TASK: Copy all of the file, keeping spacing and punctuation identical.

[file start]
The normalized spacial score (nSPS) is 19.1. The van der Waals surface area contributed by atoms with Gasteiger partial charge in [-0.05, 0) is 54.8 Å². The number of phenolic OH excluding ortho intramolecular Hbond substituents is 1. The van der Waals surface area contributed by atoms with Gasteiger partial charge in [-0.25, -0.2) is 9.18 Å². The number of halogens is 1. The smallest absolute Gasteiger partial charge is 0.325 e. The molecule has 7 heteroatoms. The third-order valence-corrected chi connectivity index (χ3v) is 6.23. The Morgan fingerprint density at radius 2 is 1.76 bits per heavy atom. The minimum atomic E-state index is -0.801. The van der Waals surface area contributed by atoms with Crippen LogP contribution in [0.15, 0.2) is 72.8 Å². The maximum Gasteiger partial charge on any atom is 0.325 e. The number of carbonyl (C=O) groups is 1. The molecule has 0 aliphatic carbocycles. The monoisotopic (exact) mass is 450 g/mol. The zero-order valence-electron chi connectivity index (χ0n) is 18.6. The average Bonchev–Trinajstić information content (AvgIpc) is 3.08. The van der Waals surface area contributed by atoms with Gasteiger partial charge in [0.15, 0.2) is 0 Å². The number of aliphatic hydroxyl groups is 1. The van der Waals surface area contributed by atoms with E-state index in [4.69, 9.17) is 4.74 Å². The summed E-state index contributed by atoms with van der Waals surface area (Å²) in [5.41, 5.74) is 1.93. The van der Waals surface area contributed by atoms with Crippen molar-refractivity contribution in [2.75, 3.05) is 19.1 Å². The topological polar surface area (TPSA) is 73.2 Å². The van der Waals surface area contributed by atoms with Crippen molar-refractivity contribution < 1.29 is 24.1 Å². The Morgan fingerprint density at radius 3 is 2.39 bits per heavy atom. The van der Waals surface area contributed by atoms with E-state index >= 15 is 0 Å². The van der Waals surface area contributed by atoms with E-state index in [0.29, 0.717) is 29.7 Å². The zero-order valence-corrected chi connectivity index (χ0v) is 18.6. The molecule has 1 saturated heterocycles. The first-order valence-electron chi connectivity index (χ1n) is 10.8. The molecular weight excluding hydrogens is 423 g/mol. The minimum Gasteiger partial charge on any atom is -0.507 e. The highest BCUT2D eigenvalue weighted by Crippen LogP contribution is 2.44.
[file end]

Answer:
The normalized spacial score (nSPS) is 19.1. The van der Waals surface area contributed by atoms with Gasteiger partial charge in [-0.05, 0) is 54.8 Å². The number of phenolic OH excluding ortho intramolecular Hbond substituents is 1. The van der Waals surface area contributed by atoms with Gasteiger partial charge in [-0.25, -0.2) is 9.18 Å². The number of halogens is 1. The smallest absolute Gasteiger partial charge is 0.325 e. The molecule has 7 heteroatoms. The third-order valence-corrected chi connectivity index (χ3v) is 6.23. The Morgan fingerprint density at radius 2 is 1.76 bits per heavy atom. The minimum atomic E-state index is -0.801. The van der Waals surface area contributed by atoms with Crippen LogP contribution in [0.15, 0.2) is 72.8 Å². The maximum Gasteiger partial charge on any atom is 0.325 e. The number of carbonyl (C=O) groups is 1. The molecule has 0 aliphatic carbocycles. The monoisotopic (exact) mass is 450 g/mol. The zero-order valence-electron chi connectivity index (χ0n) is 18.6. The average Bonchev–Trinajstić information content (AvgIpc) is 3.08. The van der Waals surface area contributed by atoms with Gasteiger partial charge in [0.15, 0.2) is 0 Å². The number of aliphatic hydroxyl groups is 1. The van der Waals surface area contributed by atoms with E-state index in [4.69, 9.17) is 4.74 Å². The summed E-state index contributed by atoms with van der Waals surface area (Å²) in [5.41, 5.74) is 1.93. The van der Waals surface area contributed by atoms with Crippen molar-refractivity contribution in [2.75, 3.05) is 19.1 Å². The topological polar surface area (TPSA) is 73.2 Å². The van der Waals surface area contributed by atoms with Crippen molar-refractivity contribution < 1.29 is 24.1 Å². The Morgan fingerprint density at radius 3 is 2.39 bits per heavy atom. The van der Waals surface area contributed by atoms with E-state index >= 15 is 0 Å². The van der Waals surface area contributed by atoms with E-state index in [0.29, 0.717) is 29.7 Å². The zero-order valence-corrected chi connectivity index (χ0v) is 18.6. The molecule has 1 saturated heterocycles. The first-order valence-electron chi connectivity index (χ1n) is 10.8. The molecular weight excluding hydrogens is 423 g/mol. The minimum Gasteiger partial charge on any atom is -0.507 e. The highest BCUT2D eigenvalue weighted by Crippen LogP contribution is 2.44.